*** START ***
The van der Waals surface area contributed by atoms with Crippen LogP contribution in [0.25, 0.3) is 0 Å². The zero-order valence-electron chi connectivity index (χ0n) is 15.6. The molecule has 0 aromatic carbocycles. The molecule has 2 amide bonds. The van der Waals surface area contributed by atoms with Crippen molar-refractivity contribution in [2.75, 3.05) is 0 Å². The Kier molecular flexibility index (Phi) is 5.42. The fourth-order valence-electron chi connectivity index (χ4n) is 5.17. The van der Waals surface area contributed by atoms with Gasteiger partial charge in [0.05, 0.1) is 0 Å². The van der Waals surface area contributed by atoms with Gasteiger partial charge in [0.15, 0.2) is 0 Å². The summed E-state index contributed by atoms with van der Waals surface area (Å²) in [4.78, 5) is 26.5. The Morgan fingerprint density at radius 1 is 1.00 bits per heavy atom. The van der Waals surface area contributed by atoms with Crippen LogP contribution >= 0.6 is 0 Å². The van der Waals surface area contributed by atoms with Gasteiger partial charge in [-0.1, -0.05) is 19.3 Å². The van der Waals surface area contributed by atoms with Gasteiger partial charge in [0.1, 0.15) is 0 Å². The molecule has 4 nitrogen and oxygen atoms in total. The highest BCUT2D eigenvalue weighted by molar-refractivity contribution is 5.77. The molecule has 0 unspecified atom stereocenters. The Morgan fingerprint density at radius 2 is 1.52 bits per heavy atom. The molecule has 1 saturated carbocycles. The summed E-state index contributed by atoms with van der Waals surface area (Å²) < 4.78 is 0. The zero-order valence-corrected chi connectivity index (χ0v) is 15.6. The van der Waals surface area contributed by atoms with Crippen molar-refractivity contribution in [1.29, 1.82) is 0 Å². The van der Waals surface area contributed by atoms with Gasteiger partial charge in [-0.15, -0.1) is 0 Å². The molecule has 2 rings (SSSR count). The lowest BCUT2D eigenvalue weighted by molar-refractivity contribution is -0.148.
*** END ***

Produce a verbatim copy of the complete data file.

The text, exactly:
The van der Waals surface area contributed by atoms with Crippen LogP contribution in [0.25, 0.3) is 0 Å². The zero-order valence-electron chi connectivity index (χ0n) is 15.6. The molecule has 0 aromatic carbocycles. The molecule has 2 amide bonds. The van der Waals surface area contributed by atoms with Crippen molar-refractivity contribution in [2.75, 3.05) is 0 Å². The Kier molecular flexibility index (Phi) is 5.42. The fourth-order valence-electron chi connectivity index (χ4n) is 5.17. The van der Waals surface area contributed by atoms with Gasteiger partial charge in [0.05, 0.1) is 0 Å². The van der Waals surface area contributed by atoms with Gasteiger partial charge in [0.15, 0.2) is 0 Å². The summed E-state index contributed by atoms with van der Waals surface area (Å²) in [4.78, 5) is 26.5. The Morgan fingerprint density at radius 1 is 1.00 bits per heavy atom. The van der Waals surface area contributed by atoms with Crippen LogP contribution >= 0.6 is 0 Å². The van der Waals surface area contributed by atoms with Gasteiger partial charge in [-0.1, -0.05) is 19.3 Å². The van der Waals surface area contributed by atoms with Gasteiger partial charge in [0.1, 0.15) is 0 Å². The molecule has 4 nitrogen and oxygen atoms in total. The highest BCUT2D eigenvalue weighted by molar-refractivity contribution is 5.77. The molecule has 0 unspecified atom stereocenters. The Morgan fingerprint density at radius 2 is 1.52 bits per heavy atom. The molecule has 1 saturated carbocycles. The summed E-state index contributed by atoms with van der Waals surface area (Å²) < 4.78 is 0. The zero-order valence-corrected chi connectivity index (χ0v) is 15.6. The van der Waals surface area contributed by atoms with Crippen molar-refractivity contribution in [1.29, 1.82) is 0 Å². The van der Waals surface area contributed by atoms with Gasteiger partial charge in [-0.15, -0.1) is 0 Å². The molecule has 2 rings (SSSR count). The lowest BCUT2D eigenvalue weighted by molar-refractivity contribution is -0.148.